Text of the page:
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wedrifid comments on Scientific Self-Help: The State of Our Knowledge - Less Wrong

138 Post author: lukeprog 20 January 2011 08:44PM

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Comment author: wedrifid 25 January 2011 07:31:54AM 8 points [-]

For people with prosocial traits, if they are in a situation where lying would be beneficial, there is a much better way to save the day: self-deception! That way, you get all the benefits of the lie, without the pangs of conscience, and you can defuse drama if the shit hits the fan. I don't think I've ever done this. But if I had, would I know? (Wow, the baby basilisks are really out tonight.)

The Hanson Basilisk.

On a related note I hold in contempt rules or systems of normative judgement under which an individual becomes penalised for becoming self aware or epistemologically rational. For example, when using an approach explicitly because you know that is how humans work is condemned as 'manipulative' while doing the same thing while lying to yourself about your intent is treated entirely differently.

Comment author: MartinB 25 January 2011 08:58:45AM 3 points [-]

There is a bias against learning some skills consciously. (While with others it is considered bad to have just inherited them.) Charisma and Money belong in one of those categories.

I see a few misconceptions coming up time and again in this discussion, and I do not see how to bridge the inferential distance towards them. The picture is all messed up with media, or mistaken samples.

I personally like being truthful. (For people who consider flirty behavior and various ways of joking lying I would need to go into a deeper explanation.) There is a lot of lying being done in monogamous relationships by both men and female. The PUA has his stack of books and exercises that allow the pursuit of a wide range of goals. Lying is not particularly necessary, and more complication than necessary. It is stressful and weak. Also one should keep in mind how many people are naturally successful in their social lives. Their numbers will out-weight the learned PUA people for many years to come. I see a greater problem in naturally charismatic people who treat their partners badly, than in a learned charismatic person who treats people well.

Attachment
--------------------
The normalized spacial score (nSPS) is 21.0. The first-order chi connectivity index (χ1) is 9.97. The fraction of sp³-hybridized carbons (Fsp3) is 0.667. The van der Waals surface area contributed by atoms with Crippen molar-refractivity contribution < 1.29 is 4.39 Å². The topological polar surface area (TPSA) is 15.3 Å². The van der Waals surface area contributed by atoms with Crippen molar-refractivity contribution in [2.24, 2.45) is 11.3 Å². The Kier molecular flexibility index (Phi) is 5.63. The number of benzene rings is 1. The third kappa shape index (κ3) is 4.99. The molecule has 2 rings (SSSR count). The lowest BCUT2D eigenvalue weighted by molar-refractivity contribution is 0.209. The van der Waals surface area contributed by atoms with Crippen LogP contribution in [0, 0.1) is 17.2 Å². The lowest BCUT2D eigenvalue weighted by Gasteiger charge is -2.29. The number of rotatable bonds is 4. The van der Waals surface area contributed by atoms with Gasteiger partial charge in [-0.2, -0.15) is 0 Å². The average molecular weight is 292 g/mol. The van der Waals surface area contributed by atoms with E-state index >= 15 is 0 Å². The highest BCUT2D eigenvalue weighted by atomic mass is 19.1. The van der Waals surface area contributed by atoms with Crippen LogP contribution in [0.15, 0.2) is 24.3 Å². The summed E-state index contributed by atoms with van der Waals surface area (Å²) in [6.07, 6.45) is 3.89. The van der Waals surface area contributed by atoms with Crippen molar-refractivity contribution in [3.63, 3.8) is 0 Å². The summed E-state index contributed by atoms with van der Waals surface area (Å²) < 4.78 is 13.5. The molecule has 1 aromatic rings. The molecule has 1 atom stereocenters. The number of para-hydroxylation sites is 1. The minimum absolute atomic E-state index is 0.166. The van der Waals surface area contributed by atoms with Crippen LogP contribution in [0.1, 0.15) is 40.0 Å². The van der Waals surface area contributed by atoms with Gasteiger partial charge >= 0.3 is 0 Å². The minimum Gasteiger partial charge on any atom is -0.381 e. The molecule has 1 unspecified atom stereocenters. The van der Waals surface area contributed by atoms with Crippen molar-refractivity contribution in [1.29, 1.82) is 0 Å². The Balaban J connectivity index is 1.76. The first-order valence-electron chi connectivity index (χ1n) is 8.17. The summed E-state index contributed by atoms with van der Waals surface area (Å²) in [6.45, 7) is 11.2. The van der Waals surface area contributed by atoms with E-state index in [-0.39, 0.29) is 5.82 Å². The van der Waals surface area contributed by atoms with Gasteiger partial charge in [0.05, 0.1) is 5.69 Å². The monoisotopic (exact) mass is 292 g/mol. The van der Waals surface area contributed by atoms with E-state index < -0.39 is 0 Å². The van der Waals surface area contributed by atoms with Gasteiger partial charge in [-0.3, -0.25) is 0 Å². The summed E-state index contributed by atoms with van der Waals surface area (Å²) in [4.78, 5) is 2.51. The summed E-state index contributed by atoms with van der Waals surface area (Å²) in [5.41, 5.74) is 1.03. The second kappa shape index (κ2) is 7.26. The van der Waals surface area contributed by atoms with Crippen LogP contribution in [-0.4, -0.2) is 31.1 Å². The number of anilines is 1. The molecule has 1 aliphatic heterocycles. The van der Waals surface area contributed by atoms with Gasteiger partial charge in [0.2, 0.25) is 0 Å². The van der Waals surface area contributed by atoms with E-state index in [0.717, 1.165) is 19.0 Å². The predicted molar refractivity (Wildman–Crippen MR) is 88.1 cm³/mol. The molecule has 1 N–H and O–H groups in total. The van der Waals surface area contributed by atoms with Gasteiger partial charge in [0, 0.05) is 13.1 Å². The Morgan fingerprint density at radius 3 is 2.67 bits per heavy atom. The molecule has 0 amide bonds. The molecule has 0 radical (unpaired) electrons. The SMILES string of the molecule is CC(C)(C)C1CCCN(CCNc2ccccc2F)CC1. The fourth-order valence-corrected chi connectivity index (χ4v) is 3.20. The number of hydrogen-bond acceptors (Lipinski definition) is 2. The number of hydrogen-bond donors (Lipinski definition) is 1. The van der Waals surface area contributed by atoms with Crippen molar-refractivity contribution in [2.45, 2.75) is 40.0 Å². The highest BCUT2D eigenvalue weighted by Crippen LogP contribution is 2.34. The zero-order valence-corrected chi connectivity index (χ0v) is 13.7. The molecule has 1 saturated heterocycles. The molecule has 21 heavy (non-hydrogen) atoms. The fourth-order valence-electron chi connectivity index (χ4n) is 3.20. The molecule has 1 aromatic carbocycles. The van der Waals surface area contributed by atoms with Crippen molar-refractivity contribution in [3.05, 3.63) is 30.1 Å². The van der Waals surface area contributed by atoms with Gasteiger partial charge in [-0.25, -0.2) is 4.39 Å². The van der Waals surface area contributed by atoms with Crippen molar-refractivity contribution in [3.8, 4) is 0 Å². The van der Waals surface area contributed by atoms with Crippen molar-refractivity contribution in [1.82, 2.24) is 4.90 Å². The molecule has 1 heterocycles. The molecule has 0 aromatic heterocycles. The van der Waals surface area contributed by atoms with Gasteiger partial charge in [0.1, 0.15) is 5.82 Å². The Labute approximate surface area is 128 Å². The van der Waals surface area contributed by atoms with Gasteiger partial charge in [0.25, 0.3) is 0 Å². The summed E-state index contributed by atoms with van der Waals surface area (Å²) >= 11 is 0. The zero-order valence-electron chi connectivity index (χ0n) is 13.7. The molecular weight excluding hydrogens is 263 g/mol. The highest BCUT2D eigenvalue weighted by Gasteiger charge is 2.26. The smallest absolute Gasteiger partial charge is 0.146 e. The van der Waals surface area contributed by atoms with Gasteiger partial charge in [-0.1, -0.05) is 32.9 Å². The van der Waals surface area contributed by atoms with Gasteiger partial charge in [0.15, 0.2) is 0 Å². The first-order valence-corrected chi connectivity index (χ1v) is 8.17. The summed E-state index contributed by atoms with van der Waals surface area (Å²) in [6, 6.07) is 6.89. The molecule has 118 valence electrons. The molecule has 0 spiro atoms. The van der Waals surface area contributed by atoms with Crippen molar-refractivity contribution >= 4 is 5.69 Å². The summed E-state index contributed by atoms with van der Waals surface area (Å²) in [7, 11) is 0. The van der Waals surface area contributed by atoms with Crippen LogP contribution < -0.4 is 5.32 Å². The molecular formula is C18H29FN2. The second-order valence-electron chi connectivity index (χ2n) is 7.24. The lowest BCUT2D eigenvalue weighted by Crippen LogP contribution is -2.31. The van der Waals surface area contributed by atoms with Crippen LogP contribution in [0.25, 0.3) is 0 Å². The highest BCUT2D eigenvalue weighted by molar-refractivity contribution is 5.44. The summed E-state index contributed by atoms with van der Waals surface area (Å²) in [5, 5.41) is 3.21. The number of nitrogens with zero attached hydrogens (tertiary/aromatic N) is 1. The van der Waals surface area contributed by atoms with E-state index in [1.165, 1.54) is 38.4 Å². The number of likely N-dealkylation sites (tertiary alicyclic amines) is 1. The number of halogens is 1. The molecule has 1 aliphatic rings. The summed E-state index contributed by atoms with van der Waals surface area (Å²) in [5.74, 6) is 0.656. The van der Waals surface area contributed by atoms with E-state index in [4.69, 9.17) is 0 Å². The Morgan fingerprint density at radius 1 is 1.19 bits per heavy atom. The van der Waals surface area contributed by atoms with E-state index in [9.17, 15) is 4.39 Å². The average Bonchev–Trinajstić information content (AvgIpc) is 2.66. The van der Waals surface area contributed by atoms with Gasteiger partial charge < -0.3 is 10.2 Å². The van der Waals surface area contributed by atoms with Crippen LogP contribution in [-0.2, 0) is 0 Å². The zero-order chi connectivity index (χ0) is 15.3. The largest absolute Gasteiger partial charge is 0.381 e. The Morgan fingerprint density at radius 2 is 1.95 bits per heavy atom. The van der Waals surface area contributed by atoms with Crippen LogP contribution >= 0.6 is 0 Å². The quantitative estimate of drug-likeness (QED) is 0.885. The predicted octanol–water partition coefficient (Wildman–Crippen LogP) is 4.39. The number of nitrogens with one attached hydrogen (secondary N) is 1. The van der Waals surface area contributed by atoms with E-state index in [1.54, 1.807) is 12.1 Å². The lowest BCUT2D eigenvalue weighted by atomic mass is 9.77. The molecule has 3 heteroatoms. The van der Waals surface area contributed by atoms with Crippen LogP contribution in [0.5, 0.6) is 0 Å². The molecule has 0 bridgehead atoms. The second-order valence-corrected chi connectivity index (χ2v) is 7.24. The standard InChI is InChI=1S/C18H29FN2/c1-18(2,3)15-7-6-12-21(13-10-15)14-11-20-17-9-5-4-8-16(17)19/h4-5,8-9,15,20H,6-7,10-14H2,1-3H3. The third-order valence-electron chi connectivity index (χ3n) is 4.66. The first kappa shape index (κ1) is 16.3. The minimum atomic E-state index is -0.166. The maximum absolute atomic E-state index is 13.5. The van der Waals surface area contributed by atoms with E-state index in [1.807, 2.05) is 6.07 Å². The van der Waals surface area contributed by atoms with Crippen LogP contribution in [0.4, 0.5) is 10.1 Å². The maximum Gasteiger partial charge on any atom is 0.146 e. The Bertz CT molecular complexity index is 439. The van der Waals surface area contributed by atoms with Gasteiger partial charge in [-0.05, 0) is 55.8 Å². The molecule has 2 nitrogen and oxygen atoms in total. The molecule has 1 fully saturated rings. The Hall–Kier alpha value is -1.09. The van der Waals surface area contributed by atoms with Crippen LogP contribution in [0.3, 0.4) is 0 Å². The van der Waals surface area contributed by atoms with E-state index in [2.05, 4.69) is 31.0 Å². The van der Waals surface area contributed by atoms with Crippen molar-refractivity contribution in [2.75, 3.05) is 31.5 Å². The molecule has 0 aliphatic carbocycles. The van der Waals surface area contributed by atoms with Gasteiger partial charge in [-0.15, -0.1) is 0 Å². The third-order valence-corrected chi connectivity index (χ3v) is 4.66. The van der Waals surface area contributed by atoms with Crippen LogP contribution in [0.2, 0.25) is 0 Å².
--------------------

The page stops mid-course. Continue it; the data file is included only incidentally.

Comment author: wedrifid 25 January 2011 11:33:22AM 4 points [-]

Also one should keep in mind how many people are naturally successful in their social lives.

Where by 'natural' we of course mean "have developed skills, prestige and a social network through concerted effort during most of their waking hours from the day they were born". :)

Comment author: TheOtherDave 25 January 2011 04:46:55PM 1 point [-]

...and in some cases through the concerted effort of others before then.

Comment author: wedrifid 25 January 2011 11:42:30AM 0 points [-]

I see a few misconceptions coming up time and again in this discussion, and I do not see how to bridge the inferential distance towards them.

Let Hugh explain them. That seems to be the easiest way. ;)

I have to say, however, that as far as misconceptions and general nonsense this has probably been the most sane conversation that I've ever seen on lesswrong. More importantly what little insanity there has been has been cognitive more than political. Altogether promising.

Comment author: NancyLebovitz 25 January 2011 12:38:42PM 1 point [-]

The most sane conversation you've seen here about PUA, or the most sane conversation you're seen here about anything?

Comment author: wedrifid 25 January 2011 12:51:07PM 0 points [-]

About PUA. I haven't really thought about the sanity of anything in general.

Comment author: wedrifid 26 January 2011 12:48:20AM 0 points [-]

I have to say, however, that as far as misconceptions and general nonsense this has probably been the most sane conversation that I've ever seen on lesswrong. More importantly what little insanity there has been has been cognitive more than political. Altogether promising.

Catching up on overnight reading makes me tempted to retract this statement. :)